Finally, AT&T SVP of architecture and technology bounced clear across the country to San Francisco, where Barclays held its global technology conference in mid-December.
There, John Donovan explained why AT&T is champing at the bit to retire its aging 2G networks in favor of newer, faster, and more efficient 4G alternatives:
Crazy as it sounds, we still have millions of customers on the 2G network and some of those customers are using old flip phones, but then there is others that are machine-to-machine applications. And so we've already announced a shutdown date on that, December 31 of 2016, and that will free up five megahertz to 15 megahertz depending on the market of additional spectrum that we can farm in. We'd really like to move that stuff not from 2G into the HSPA+, we would like to jump it right to LTE.
The trip from 2G to HSPA+, it's six to eight times more efficient and then the move from HSPA+ to LTE gets you another 50% efficiency or so. For us it's a really important play to run given the spectrum efficiencies that are available.
AT&T has committed acres of high-quality radio spectrum to technologies that, quite frankly, nobody should use anymore. Compared to the old 2G networks, 4G technologies like HSPA+ and LTE simply make far better use of their spectrum assets. A roughly tenfold increase in spectrum efficiency helps AT&T increase its service speeds, improve network reliability, and also lower the cost per megabit of data delivered.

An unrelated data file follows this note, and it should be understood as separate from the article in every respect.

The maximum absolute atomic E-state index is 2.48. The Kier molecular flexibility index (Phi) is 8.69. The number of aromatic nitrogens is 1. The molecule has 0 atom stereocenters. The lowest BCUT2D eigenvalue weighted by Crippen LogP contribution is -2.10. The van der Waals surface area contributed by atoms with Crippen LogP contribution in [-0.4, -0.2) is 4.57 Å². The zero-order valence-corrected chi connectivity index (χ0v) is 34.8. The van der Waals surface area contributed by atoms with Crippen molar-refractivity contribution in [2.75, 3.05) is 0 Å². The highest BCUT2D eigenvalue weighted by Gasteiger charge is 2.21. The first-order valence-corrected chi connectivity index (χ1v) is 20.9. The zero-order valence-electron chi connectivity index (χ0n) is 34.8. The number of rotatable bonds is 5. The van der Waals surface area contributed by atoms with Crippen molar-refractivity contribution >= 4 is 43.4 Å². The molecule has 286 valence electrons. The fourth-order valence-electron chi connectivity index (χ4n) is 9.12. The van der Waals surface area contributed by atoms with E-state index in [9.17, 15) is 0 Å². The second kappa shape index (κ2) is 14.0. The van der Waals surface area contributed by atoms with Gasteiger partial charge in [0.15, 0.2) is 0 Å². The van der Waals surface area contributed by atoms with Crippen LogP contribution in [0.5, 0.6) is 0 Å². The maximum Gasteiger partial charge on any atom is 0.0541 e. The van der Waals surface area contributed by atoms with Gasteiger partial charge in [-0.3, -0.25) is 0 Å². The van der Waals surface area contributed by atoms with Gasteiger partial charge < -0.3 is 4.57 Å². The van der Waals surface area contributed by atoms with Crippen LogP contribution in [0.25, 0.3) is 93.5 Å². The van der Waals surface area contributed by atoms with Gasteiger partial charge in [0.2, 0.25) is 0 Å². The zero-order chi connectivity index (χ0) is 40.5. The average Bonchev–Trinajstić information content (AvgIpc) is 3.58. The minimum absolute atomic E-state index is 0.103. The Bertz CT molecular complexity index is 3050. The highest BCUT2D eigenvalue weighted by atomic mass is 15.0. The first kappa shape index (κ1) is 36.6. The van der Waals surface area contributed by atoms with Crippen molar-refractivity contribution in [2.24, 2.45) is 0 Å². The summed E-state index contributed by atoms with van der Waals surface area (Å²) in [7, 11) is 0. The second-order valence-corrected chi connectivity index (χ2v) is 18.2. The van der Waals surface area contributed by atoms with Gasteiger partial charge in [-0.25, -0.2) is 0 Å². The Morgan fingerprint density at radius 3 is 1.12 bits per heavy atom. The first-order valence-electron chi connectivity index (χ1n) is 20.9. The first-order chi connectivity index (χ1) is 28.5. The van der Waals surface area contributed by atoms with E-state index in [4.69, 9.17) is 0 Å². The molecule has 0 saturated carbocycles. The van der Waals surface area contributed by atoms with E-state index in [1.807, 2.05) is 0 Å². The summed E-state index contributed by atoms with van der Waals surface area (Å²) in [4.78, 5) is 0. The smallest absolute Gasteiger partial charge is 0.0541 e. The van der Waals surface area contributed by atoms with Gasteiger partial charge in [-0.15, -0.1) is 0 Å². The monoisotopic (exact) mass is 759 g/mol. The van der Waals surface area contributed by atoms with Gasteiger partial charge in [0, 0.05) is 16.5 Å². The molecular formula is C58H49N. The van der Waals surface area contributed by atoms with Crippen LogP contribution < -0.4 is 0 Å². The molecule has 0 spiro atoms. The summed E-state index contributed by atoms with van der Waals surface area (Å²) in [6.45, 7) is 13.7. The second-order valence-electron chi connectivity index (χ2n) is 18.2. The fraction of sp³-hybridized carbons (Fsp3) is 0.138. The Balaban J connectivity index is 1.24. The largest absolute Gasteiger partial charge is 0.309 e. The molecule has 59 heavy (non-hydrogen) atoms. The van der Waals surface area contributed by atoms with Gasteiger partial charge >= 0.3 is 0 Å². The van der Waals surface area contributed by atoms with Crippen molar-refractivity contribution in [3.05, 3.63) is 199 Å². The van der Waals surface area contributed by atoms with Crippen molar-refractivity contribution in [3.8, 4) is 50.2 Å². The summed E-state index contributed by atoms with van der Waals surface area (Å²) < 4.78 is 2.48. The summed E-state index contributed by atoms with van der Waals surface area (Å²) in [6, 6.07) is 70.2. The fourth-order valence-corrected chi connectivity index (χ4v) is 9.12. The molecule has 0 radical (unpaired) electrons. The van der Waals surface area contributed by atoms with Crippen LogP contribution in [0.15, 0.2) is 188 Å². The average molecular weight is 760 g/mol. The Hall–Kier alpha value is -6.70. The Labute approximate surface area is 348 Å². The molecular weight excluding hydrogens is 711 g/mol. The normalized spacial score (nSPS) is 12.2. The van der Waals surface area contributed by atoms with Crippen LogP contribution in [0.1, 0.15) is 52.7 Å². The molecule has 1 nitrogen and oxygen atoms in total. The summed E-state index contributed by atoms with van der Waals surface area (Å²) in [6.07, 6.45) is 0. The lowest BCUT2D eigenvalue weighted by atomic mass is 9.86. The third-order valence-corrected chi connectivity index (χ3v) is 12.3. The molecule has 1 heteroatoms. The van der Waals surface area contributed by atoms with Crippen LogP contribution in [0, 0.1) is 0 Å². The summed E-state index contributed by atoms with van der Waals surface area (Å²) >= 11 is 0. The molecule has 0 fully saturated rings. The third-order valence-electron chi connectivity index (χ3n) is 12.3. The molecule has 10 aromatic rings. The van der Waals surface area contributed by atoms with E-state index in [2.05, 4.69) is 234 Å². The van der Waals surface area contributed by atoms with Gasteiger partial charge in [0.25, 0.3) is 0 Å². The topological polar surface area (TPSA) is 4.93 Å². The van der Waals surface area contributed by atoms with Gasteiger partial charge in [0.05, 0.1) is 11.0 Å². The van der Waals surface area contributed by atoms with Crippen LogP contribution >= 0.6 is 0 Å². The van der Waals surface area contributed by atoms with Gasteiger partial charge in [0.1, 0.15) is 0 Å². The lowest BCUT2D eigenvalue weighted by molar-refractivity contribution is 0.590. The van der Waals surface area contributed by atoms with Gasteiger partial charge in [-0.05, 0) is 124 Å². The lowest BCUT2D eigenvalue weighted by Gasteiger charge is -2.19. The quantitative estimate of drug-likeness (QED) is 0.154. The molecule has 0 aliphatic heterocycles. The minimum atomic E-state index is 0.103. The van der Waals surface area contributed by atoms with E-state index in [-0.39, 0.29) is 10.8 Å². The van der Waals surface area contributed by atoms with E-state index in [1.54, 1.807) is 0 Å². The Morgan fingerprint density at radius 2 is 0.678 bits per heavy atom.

Donovan went on to note that customers are generally happier with 4G LTE then anything else, which only adds to the technical benefits. "The LTE network is the preferred network and we get customers on there, they are happier, it's the most efficient use of spectrum that I've got today to deploy, it's also the most economical thing that we can do," he said.
That's why the big telecoms always run at the bleeding edge of new networking technologies. These upgrades improve the business case for wireless networking in so many ways. Thinking back to Stephens' financial discussion, it's also why analysts worry when AT&T drops its capital expenses drastically.
Again, this pause lets the company focus its efforts on the big DIRECTV acquisition, and the next technical breakthrough is always right around the corner. Smoke 'em if you've got 'em, right?
Anders Bylund has no position in any stocks mentioned. The Motley Fool recommends Verizon Communications, Inc.. Try any of our Foolish newsletter services free for 30 days. We Fools may not all hold the same opinions, but we all believe that considering a diverse range of insights makes us better investors. The Motley Fool has a disclosure policy.